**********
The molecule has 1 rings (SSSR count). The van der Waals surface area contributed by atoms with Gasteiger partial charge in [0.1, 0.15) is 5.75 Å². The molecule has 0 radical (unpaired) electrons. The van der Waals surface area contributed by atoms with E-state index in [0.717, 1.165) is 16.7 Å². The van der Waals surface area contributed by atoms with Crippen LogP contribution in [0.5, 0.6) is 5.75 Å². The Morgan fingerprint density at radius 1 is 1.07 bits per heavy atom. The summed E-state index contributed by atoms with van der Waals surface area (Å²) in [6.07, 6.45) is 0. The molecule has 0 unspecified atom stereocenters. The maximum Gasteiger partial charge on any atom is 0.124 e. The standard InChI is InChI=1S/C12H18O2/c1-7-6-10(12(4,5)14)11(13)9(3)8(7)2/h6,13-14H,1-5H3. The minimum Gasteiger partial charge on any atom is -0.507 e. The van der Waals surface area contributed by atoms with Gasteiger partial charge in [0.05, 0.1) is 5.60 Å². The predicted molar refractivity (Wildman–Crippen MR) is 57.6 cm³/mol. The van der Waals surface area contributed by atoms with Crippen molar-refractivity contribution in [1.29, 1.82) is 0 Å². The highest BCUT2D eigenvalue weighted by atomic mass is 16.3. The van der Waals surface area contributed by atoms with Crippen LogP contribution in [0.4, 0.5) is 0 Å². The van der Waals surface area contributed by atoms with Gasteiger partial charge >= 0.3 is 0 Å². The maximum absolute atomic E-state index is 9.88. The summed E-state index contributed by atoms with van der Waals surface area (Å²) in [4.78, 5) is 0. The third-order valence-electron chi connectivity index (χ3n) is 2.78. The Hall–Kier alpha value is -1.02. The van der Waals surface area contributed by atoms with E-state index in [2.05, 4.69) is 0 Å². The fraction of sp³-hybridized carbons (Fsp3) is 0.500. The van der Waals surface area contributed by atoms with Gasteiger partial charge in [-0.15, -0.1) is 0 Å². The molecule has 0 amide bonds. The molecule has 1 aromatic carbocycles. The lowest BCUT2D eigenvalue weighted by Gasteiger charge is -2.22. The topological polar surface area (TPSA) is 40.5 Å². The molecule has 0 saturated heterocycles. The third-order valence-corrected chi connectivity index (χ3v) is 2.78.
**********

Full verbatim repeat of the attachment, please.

The molecule has 1 rings (SSSR count). The van der Waals surface area contributed by atoms with Gasteiger partial charge in [0.1, 0.15) is 5.75 Å². The molecule has 0 radical (unpaired) electrons. The van der Waals surface area contributed by atoms with E-state index in [0.717, 1.165) is 16.7 Å². The van der Waals surface area contributed by atoms with Crippen LogP contribution in [0.5, 0.6) is 5.75 Å². The Morgan fingerprint density at radius 1 is 1.07 bits per heavy atom. The summed E-state index contributed by atoms with van der Waals surface area (Å²) in [6.07, 6.45) is 0. The molecule has 0 unspecified atom stereocenters. The maximum Gasteiger partial charge on any atom is 0.124 e. The standard InChI is InChI=1S/C12H18O2/c1-7-6-10(12(4,5)14)11(13)9(3)8(7)2/h6,13-14H,1-5H3. The minimum Gasteiger partial charge on any atom is -0.507 e. The van der Waals surface area contributed by atoms with Gasteiger partial charge in [0.05, 0.1) is 5.60 Å². The predicted molar refractivity (Wildman–Crippen MR) is 57.6 cm³/mol. The van der Waals surface area contributed by atoms with Crippen molar-refractivity contribution in [1.29, 1.82) is 0 Å². The highest BCUT2D eigenvalue weighted by atomic mass is 16.3. The van der Waals surface area contributed by atoms with Crippen LogP contribution in [0.4, 0.5) is 0 Å². The van der Waals surface area contributed by atoms with Gasteiger partial charge >= 0.3 is 0 Å². The maximum absolute atomic E-state index is 9.88. The summed E-state index contributed by atoms with van der Waals surface area (Å²) in [4.78, 5) is 0. The third-order valence-electron chi connectivity index (χ3n) is 2.78. The Hall–Kier alpha value is -1.02. The van der Waals surface area contributed by atoms with E-state index in [2.05, 4.69) is 0 Å². The fraction of sp³-hybridized carbons (Fsp3) is 0.500. The van der Waals surface area contributed by atoms with Gasteiger partial charge in [-0.15, -0.1) is 0 Å². The molecule has 0 amide bonds. The molecule has 1 aromatic carbocycles. The lowest BCUT2D eigenvalue weighted by Gasteiger charge is -2.22. The topological polar surface area (TPSA) is 40.5 Å². The molecule has 0 saturated heterocycles. The third-order valence-corrected chi connectivity index (χ3v) is 2.78.